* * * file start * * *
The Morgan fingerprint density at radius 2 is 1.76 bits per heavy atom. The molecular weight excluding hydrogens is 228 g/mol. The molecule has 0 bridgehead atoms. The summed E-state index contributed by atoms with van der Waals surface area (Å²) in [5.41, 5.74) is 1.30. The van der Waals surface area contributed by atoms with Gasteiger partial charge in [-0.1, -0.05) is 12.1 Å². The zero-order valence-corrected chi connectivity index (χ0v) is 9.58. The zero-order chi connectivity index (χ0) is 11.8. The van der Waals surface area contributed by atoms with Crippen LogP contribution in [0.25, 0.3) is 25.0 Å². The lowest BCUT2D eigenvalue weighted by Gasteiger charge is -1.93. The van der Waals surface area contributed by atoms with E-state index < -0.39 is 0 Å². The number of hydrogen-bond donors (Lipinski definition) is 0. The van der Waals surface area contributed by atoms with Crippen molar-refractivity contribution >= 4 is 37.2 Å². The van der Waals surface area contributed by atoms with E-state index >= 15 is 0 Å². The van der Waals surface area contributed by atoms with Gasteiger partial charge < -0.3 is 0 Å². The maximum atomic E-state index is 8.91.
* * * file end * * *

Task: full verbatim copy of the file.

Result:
The Morgan fingerprint density at radius 2 is 1.76 bits per heavy atom. The molecular weight excluding hydrogens is 228 g/mol. The molecule has 0 bridgehead atoms. The summed E-state index contributed by atoms with van der Waals surface area (Å²) in [5.41, 5.74) is 1.30. The van der Waals surface area contributed by atoms with Gasteiger partial charge in [-0.1, -0.05) is 12.1 Å². The zero-order valence-corrected chi connectivity index (χ0v) is 9.58. The zero-order chi connectivity index (χ0) is 11.8. The van der Waals surface area contributed by atoms with Crippen LogP contribution in [0.25, 0.3) is 25.0 Å². The lowest BCUT2D eigenvalue weighted by Gasteiger charge is -1.93. The van der Waals surface area contributed by atoms with E-state index < -0.39 is 0 Å². The number of hydrogen-bond donors (Lipinski definition) is 0. The van der Waals surface area contributed by atoms with Crippen molar-refractivity contribution >= 4 is 37.2 Å². The van der Waals surface area contributed by atoms with E-state index >= 15 is 0 Å². The van der Waals surface area contributed by atoms with Gasteiger partial charge < -0.3 is 0 Å². The maximum atomic E-state index is 8.91.